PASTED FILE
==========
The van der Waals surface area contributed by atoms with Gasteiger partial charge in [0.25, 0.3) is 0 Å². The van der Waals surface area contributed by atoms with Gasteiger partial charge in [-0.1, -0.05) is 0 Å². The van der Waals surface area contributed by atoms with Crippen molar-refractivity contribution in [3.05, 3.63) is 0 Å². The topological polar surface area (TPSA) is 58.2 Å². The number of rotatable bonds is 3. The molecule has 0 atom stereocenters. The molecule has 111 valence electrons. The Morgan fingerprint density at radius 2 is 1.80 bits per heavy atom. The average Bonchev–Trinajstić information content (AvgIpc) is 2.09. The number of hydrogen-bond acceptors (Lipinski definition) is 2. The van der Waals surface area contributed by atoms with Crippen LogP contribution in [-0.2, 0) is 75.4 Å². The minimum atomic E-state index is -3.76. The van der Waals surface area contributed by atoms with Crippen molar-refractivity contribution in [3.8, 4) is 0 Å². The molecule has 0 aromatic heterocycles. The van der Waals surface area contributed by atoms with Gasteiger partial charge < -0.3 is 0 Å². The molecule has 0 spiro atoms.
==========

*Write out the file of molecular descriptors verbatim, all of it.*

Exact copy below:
The van der Waals surface area contributed by atoms with Gasteiger partial charge in [0.25, 0.3) is 0 Å². The van der Waals surface area contributed by atoms with Gasteiger partial charge in [-0.1, -0.05) is 0 Å². The van der Waals surface area contributed by atoms with Crippen molar-refractivity contribution in [3.05, 3.63) is 0 Å². The topological polar surface area (TPSA) is 58.2 Å². The number of rotatable bonds is 3. The molecule has 0 atom stereocenters. The molecule has 111 valence electrons. The Morgan fingerprint density at radius 2 is 1.80 bits per heavy atom. The average Bonchev–Trinajstić information content (AvgIpc) is 2.09. The number of hydrogen-bond acceptors (Lipinski definition) is 2. The van der Waals surface area contributed by atoms with Crippen LogP contribution in [-0.2, 0) is 75.4 Å². The minimum atomic E-state index is -3.76. The van der Waals surface area contributed by atoms with Crippen molar-refractivity contribution in [3.8, 4) is 0 Å². The molecule has 0 aromatic heterocycles. The van der Waals surface area contributed by atoms with Gasteiger partial charge < -0.3 is 0 Å². The molecule has 0 spiro atoms.